On 15 August 2017, Pre-Trial Chamber I of the International Criminal Court (ICC) issued a warrant of arrest for Mahmoud Mustafa Busayf Al-Werfalli, Commander of Al-Saqia Bridage, a unit of the Libyan National Army (LNA). This is the first warrant of arrest to be issued by the ICC in the Libya investigation that relates to crimes committed beyond the context of the 2011 uprising. LFJL welcomes this significant development as a step towards ending impunity and calls on the Libyan state to support such efforts to combat ongoing rights violations.
The warrant of arrest charges Al-Werfalli with murder as a war crime in relation to his alleged involvement in the killings of 33 people, over seven incidents, during the estimated period from 3 June 2016 to 17 July 2017.
The warrant of arrest is groundbreaking, as it is the first time the Pre-Trial Chamber has confirmed that the ICC’s jurisdiction extends to the grave international crimes that continue to be committed in Libya. The arrest warrant demonstrates a renewed commitment by the ICC to investigate the situation in Libya and a follow up to the Prosecutor’s reports to the UN Security Council. LFJL, which has regularly called for investigations into ongoing crimes, including the summary executions committed in eastern Libya referred to in the warrant of arrest, welcomes the new prospect of accountability for such violations.LFJL Director, Elham Saudi stated, “the ICC has made an important step in publicly recognising that its mandate in Libya extends beyond the immediate aftermath of February 2011. The warrant of arrest offers a significant prospect for accountability and sends a renewed message to those who have perpetrated, and continue to perpetrate, heinous crimes that the culture of impunity in Libya will not be tolerated.”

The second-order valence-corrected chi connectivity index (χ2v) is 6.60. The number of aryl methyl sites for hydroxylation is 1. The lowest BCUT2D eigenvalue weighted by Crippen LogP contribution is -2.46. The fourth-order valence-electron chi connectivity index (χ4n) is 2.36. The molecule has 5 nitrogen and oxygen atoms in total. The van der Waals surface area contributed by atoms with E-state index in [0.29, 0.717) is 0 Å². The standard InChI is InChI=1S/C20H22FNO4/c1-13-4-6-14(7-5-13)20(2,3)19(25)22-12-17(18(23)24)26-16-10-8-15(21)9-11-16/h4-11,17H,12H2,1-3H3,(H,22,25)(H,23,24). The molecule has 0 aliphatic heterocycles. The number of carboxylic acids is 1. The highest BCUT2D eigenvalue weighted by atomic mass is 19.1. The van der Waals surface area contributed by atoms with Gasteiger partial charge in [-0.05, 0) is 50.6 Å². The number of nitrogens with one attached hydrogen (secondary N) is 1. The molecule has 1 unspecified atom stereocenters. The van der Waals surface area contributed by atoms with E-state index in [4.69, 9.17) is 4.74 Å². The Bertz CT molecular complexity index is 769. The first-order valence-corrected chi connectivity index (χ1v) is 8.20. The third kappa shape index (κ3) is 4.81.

Al-Wefalli’s relationship with the LNA, a group intimately involved in the Libyan peace process, highlights the need for all prospective members of Libya’s future government to be vetted to ensure they are not responsible for serious human rights abuses. Individuals who have conducted human rights violations pose a significant risk to Libyan society and its values if they are allowed to assume public office. Their involvement in the operations of the State would undermine the future government’s credibility and trust that are vital for peace.
Saudi noted “The alleged crimes of Al-Werfalli are heinous and barbaric; but, unfortunately, are all too common in Libya. The Libyan State must do all it can to protect itself and the transition, by ensuring the country does not protect criminals or institutionalise human rights violations.”
In light of these developments, LFJL calls on the Libyan State and members of the International Community to facilitate Al-Werfalli’s surrender to the ICC immediately. LFJL urges the Libyan State to ratify the Rome Statute and to do more to ensure domestic investigations and fair trials for human rights violations are able to progress. LFJL strongly recommends that the Government of National Accord take immediate steps to ensure that vetting measures of its members’ human rights records are put in place. LFJL encourages the ICC to continue to investigate crimes committed in Libya and to ensure that its efforts are communicated effectively to the Libyan public.